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IBA: Pause for Professionalism

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The situations are all too familiar – maybe you have just received discovery requests from opposing counsel and they are asking for your clients to provide more information than if they were going through a Senate confirmation hearing. Or you have propounded reasonable discovery requests only to find that your opposing counsel is objecting to every request using just the phrase “We don’t want to provide that. “Or opposing counsel has sent you thousands of pages of documents and, for every discovery response, has stated “It’s probably in there somewhere.”

Discovery can be a time consuming and often very frustrating part of litigation. Often, the rules don’t provide enough information to cover every possible situation and you can often feel like you are adrift in a sea of responses.

As a part of its Pause for Professionalism video series, the Professionalism Committee has recently released a video of Hon. Tim A. Baker, United States District Court, Southern District of Indiana in a video entitled “Civility in Discovery.” Judge Baker provides helpful hints for how to solve discovery disputes as well as some common pitfalls to avoid. Judge Baker also provides some insight for how much judges want parties to resolve their discovery issues without the intervention of the bench. Judge Baker’s comments and tips provide insight to practitioners across the board and can assist with discovery issues in every court.

New videos will be distributed every other month and are available on the IndyBar website at http://www.indybar.org/resources/video-gallery.php. If you have any suggestions for future topics regarding professionalism and civility, please email them to Caren Chopp at cchopp@indybar.org.•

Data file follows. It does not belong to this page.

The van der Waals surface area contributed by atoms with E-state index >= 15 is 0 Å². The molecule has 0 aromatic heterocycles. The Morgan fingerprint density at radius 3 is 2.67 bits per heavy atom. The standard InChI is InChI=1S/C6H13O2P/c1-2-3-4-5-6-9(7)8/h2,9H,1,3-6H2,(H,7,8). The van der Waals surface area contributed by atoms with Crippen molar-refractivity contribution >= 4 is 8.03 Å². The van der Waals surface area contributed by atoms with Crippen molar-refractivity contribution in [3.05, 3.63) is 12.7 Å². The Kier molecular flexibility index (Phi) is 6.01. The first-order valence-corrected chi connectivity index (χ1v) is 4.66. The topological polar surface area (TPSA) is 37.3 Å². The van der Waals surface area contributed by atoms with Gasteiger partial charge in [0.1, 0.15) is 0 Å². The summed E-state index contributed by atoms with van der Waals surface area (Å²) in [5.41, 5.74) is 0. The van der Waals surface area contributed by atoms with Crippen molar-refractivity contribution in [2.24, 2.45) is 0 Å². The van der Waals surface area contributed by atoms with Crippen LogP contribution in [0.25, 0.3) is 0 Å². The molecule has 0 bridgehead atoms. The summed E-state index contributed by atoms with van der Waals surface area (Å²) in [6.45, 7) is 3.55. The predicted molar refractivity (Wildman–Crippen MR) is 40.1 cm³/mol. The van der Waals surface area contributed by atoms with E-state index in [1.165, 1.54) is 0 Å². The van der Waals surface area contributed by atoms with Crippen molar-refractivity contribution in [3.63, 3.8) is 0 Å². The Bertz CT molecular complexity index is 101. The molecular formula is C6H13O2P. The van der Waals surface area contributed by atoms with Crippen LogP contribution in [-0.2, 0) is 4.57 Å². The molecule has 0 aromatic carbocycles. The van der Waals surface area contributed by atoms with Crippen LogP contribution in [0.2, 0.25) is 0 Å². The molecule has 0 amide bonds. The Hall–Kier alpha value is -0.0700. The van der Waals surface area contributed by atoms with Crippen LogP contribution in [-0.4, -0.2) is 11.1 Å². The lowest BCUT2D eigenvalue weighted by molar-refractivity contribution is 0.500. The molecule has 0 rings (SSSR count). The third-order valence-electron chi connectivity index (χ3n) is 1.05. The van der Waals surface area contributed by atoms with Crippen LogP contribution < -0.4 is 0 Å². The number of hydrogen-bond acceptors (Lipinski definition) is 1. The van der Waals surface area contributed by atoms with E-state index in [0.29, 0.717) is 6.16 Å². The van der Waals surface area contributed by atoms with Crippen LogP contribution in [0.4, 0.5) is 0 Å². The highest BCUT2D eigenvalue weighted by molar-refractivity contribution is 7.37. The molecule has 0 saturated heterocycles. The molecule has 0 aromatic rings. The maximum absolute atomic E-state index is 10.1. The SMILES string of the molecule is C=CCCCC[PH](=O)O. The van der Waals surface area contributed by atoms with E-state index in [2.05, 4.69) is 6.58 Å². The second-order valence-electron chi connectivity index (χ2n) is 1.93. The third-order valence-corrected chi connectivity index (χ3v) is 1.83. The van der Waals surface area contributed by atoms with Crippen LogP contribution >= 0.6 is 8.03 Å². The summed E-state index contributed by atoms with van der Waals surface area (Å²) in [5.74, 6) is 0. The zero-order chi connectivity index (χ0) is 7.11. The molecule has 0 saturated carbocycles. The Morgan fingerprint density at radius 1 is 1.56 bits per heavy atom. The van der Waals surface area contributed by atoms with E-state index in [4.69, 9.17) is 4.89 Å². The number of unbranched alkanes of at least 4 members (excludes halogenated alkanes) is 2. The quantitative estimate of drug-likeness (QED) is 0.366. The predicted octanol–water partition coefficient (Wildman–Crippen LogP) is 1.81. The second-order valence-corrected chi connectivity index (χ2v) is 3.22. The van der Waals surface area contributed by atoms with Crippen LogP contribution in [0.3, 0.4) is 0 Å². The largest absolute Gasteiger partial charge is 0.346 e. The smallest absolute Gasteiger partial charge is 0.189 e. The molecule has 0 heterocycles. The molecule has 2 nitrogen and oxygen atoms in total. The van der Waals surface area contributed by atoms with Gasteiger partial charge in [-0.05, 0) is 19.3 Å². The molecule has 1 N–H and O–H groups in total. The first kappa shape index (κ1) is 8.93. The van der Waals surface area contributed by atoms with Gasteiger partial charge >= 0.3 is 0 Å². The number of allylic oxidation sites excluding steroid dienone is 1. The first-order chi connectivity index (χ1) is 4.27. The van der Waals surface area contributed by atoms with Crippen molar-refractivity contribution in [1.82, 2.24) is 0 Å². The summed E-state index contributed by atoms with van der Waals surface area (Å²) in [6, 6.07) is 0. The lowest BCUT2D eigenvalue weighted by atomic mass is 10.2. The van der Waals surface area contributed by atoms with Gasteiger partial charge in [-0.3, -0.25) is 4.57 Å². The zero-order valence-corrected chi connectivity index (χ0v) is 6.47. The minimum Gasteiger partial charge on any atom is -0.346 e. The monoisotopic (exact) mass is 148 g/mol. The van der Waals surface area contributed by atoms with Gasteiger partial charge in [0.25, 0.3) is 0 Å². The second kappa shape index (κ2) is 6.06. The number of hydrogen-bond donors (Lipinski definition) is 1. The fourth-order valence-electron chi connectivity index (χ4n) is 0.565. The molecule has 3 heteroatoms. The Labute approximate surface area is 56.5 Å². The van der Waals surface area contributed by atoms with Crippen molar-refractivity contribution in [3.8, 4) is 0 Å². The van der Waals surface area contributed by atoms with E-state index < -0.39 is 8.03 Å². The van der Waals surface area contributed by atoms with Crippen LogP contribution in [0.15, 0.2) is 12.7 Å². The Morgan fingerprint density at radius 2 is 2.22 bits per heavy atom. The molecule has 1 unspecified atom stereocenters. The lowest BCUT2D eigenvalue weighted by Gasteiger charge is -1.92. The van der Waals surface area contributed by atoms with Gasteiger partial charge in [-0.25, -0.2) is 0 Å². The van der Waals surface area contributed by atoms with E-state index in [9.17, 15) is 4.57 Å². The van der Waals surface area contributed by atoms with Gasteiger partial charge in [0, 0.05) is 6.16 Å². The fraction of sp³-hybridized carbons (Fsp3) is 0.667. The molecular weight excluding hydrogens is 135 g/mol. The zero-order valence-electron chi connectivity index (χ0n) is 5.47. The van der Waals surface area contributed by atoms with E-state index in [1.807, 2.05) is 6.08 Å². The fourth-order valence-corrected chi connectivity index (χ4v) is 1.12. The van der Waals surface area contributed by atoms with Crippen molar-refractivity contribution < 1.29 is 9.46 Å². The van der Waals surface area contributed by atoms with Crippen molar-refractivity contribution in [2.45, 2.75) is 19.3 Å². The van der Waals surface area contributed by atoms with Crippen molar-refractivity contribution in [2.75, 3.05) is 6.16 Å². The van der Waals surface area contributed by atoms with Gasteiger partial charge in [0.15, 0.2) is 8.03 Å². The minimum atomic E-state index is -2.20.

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  1. I need an experienced attorney to handle a breach of contract matter. Kindly respond for more details. Graham Young

  2. I thought the slurs were the least grave aspects of her misconduct, since they had nothing to do with her being on the bench. Why then do I suspect they were the focus? I find this a troubling trend. At least she was allowed to keep her law license.

  3. Section 6 of Article I of the Indiana Constitution is pretty clear and unequivocal: "Section 6. No money shall be drawn from the treasury for the benefit of any religious or theological institution."

  4. Video pen? Nice work, "JW"! Let this be a lesson and a caution to all disgruntled ex-spouses (or soon-to-be ex-spouses) . . . you may think that altercation is going to get you some satisfaction . . . it will not.

  5. First comment on this thread is a fitting final comment on this thread, as that the MCBA never answered Duncan's fine question, and now even Eric Holder agrees that the MCBA was in material error as to the facts: "I don't get it" from Duncan December 1, 2014 5:10 PM "The Grand Jury met for 25 days and heard 70 hours of testimony according to this article and they made a decision that no crime occurred. On what basis does the MCBA conclude that their decision was "unjust"? What special knowledge or evidence does the MCBA have that the Grand Jury hearing this matter was unaware of? The system that we as lawyers are sworn to uphold made a decision that there was insufficient proof that officer committed a crime. How can any of us say we know better what was right than the jury that actually heard all of the the evidence in this case."

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